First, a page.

Photo feature

A snapshot of the South Asian life in England from Masterji’s camera

Maganbhai Patel, better known as Masterji, photographed the South Asian community in Coventry, from 1951 to the 1990s.

A black and white picture of a quartet posing with musical instruments. A curly-haired child, dressed in a patterned sweater and shorts, looking away from the camera. A mustachioed man seated on a Papasan chair, with a leashed German Shepherd dog resting on the ground beside him. These are some of the photographs on display at an exhibition in Coventry, United Kingdom. Shot by Maganbhai Patel, better known as Masterji, these old photographs have been curated by photographer Jason Scott Tilley for an exhibition for the first time.

Photo: Maganbhai Patel
Photo: Maganbhai Patel

Masterji has been photographing the South Asian community, in Coventry, since the late 1950s, using a Box Brownie – a classic inexpensive camera by Eastman Kodak, which became the cornerstone of his photography business, Master’s Art studio.

Photo: Maganbhai Patel
Photo: Maganbhai Patel

A photographer of working-portraits and social scenes, Masterji migrated to the United Kingdom a few years after Partition. He first arrived on a passenger ship that left Mumbai port on December 31, 1950, and reached Liverpool on January 21, 1951.

Photo: Maganbhai Patel
Photo: Maganbhai Patel

To curate Masterji’s work, Tilley connected with Patel’s daughter Tarla over social media a year ago. They went through thousands of Patel’s portraits and photographs, to select 70 for the final exhibition at The Box, Fargo Village, Coventry, called Masterji.

Photo: Maganbhai Patel
Photo: Maganbhai Patel

Wading through years of accumulated dust, Tilley and Tarla digitally restored all the negatives they used. Tilley refers to the restoration process, as a labour of love: he used a darkroom at Coventry University, while on a short residency, to remake Patel’s portraits from the 1960s-1970s.

Photo: Maganbhai Patel
Photo: Maganbhai Patel

He has written about the process on his blog.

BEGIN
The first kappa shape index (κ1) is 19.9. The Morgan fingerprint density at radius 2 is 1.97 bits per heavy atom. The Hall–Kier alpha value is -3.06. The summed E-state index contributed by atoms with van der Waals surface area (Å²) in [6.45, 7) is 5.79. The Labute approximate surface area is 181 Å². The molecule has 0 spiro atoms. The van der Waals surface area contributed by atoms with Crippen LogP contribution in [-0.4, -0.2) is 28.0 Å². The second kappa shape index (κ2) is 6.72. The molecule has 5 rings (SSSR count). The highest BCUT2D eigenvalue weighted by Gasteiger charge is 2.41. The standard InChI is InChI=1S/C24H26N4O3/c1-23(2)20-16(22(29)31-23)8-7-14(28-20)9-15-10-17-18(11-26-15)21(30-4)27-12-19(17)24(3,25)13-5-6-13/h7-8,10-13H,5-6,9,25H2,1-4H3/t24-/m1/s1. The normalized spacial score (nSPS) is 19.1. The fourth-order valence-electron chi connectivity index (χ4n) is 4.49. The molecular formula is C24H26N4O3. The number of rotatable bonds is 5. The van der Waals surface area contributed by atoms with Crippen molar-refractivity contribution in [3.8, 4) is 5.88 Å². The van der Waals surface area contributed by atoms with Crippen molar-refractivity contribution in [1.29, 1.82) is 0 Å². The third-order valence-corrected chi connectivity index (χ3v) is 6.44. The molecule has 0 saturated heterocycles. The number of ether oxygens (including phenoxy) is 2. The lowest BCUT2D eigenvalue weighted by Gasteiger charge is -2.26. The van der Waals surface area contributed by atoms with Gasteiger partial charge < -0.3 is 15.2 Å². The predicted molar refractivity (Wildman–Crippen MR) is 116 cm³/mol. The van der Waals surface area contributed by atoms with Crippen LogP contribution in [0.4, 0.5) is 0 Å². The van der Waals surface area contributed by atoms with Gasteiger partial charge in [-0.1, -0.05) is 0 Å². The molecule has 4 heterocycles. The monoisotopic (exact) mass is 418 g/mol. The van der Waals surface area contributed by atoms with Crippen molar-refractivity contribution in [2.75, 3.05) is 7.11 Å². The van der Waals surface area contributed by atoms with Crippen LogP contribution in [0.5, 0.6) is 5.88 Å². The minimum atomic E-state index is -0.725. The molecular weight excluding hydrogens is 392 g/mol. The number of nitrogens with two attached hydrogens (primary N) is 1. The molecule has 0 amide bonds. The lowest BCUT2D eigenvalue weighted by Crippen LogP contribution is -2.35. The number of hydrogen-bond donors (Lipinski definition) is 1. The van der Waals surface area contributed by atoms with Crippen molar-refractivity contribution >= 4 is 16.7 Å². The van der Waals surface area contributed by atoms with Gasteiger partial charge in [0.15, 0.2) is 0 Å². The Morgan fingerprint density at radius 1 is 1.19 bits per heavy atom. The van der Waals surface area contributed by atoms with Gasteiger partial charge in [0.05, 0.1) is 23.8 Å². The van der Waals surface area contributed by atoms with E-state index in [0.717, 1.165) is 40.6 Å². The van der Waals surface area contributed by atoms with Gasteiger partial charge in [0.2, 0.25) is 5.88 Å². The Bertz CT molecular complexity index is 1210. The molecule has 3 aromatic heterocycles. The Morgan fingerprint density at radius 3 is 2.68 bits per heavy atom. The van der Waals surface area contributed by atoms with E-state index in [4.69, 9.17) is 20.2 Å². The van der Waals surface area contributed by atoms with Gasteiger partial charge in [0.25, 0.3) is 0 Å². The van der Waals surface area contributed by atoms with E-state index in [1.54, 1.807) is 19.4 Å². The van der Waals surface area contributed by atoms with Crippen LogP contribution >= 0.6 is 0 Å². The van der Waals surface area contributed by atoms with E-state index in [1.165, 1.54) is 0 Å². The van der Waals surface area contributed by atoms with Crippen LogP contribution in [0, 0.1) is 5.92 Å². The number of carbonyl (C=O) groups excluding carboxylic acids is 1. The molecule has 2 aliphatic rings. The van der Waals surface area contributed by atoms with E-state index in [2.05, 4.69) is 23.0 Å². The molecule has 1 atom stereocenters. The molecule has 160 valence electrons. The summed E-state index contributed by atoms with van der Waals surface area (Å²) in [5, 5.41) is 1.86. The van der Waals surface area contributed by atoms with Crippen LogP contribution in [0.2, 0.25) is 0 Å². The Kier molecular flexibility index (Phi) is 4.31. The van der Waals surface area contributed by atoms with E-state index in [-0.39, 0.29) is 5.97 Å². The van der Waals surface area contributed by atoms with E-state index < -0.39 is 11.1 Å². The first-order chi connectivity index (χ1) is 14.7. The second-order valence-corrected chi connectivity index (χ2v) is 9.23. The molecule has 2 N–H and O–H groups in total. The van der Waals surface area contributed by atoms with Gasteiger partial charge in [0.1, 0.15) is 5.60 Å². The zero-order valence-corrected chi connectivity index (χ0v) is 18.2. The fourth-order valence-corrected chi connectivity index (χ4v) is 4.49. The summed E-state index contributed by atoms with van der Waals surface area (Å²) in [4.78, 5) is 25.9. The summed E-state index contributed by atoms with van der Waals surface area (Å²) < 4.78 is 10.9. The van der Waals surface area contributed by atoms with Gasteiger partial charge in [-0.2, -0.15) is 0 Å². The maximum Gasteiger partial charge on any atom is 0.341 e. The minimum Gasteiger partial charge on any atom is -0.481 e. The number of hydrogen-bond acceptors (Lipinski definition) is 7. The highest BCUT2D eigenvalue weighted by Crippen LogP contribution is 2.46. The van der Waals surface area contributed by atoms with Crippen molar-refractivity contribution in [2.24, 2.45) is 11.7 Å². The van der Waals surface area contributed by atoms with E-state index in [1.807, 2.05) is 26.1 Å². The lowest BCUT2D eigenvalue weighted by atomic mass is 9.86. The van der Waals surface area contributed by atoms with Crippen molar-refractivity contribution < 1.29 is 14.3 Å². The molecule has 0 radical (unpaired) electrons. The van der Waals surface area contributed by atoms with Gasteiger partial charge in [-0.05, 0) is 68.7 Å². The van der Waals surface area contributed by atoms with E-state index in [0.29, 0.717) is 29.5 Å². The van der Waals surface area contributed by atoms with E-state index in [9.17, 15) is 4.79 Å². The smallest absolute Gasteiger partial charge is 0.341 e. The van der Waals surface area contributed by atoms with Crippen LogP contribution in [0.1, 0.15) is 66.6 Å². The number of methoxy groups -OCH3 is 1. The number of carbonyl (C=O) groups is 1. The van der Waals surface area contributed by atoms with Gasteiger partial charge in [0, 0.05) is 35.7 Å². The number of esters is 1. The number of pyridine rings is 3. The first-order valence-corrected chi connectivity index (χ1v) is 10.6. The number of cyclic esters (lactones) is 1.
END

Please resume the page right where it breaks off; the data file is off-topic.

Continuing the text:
We began to sort through her fathers negatives on the lightbox. I was in luck that Tarla is a keen analogue printer. We dusted off her fathers negatives with a soft brush and compressed air, and then tentatively placed the first negative (single cut) in to the negative carrier. After the first exposure and development, it was immediately apparent from viewing the first test strips that a thorough cleansing process was necessary. Through his negatives, though debris was not visible to the naked eye, it had accumulated on to the surface of the emulsion. As with the majority of archives, Masterjis negatives had not been kept in the most suitable of conditions: Tarla admitted that the archive was chaotic!

Photo: Maganbhai Patel
Photo: Maganbhai Patel

Masterji's studio is now run by Patel’s son Ravi, although, over the years, all of Masterji’s family have pitched in. The 94-year-old is taking things easy now. He spends his time watching cricket, and is looked after by his wife and children.

Photo: Maganbhai Patel
Photo: Maganbhai Patel

“He [Masterji] is incredibly well-known in the community and he deserves his time in the spotlight more than most photographers that I know of,” Tilley told Scroll.in. “Apart from being a successful photographer, he is a wonderful man and became a great friend to the city in England that he adopted; Coventry.”

Photo: Maganbhai Patel
Photo: Maganbhai Patel

Tilley has worked as a photographer since 1987, and was born in the West Midlands city of Coventry. The 48-year-old traces his lineage back to Bengaluru and New Delhi. His maternal grandfather, Bertrum Edwin Ebenezer Scott, an Anglo-Indian, was a press photographer with The Times of India newspaper.

Photo: Maganbhai Patel
Photo: Maganbhai Patel

“I can announce that they [the photographs] have been accepted to be shown during Focus Mumbai in 2017,” Tilley said. The Focus Photography Festival is a biennial festival in Mumbai dedicated to celebrating lens-based work from India and abroad.

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